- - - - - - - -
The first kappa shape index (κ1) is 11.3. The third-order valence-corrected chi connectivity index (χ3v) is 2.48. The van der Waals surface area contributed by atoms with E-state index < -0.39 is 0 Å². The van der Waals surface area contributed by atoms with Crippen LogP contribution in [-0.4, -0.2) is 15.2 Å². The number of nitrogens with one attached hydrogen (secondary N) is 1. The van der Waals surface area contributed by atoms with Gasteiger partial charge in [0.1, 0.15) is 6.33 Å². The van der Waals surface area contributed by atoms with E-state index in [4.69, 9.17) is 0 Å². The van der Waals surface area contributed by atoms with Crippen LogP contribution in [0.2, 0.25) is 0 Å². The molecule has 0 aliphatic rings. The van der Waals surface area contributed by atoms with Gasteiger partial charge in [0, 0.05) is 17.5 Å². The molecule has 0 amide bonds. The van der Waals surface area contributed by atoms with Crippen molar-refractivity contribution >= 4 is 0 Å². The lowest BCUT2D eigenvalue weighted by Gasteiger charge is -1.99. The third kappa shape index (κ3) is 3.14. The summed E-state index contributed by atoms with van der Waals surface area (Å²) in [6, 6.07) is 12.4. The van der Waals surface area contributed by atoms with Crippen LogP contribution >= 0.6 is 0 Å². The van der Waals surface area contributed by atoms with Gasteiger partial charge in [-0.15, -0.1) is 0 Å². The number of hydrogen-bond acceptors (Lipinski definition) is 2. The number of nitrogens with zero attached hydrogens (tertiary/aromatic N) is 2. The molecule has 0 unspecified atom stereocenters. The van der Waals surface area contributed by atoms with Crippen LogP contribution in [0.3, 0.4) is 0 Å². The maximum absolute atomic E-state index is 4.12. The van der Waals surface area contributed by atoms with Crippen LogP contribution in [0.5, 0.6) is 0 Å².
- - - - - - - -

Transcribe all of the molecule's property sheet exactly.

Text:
The first kappa shape index (κ1) is 11.3. The third-order valence-corrected chi connectivity index (χ3v) is 2.48. The van der Waals surface area contributed by atoms with E-state index < -0.39 is 0 Å². The van der Waals surface area contributed by atoms with Crippen LogP contribution in [-0.4, -0.2) is 15.2 Å². The number of nitrogens with one attached hydrogen (secondary N) is 1. The van der Waals surface area contributed by atoms with Gasteiger partial charge in [0.1, 0.15) is 6.33 Å². The van der Waals surface area contributed by atoms with E-state index in [4.69, 9.17) is 0 Å². The van der Waals surface area contributed by atoms with Crippen LogP contribution in [0.2, 0.25) is 0 Å². The molecule has 0 aliphatic rings. The van der Waals surface area contributed by atoms with Gasteiger partial charge in [0, 0.05) is 17.5 Å². The molecule has 0 amide bonds. The van der Waals surface area contributed by atoms with Crippen molar-refractivity contribution >= 4 is 0 Å². The lowest BCUT2D eigenvalue weighted by Gasteiger charge is -1.99. The third kappa shape index (κ3) is 3.14. The summed E-state index contributed by atoms with van der Waals surface area (Å²) in [6, 6.07) is 12.4. The van der Waals surface area contributed by atoms with Crippen LogP contribution >= 0.6 is 0 Å². The van der Waals surface area contributed by atoms with Gasteiger partial charge in [-0.15, -0.1) is 0 Å². The number of hydrogen-bond acceptors (Lipinski definition) is 2. The number of nitrogens with zero attached hydrogens (tertiary/aromatic N) is 2. The molecule has 0 unspecified atom stereocenters. The van der Waals surface area contributed by atoms with Crippen LogP contribution in [0.3, 0.4) is 0 Å². The maximum absolute atomic E-state index is 4.12. The van der Waals surface area contributed by atoms with Crippen LogP contribution in [0.5, 0.6) is 0 Å².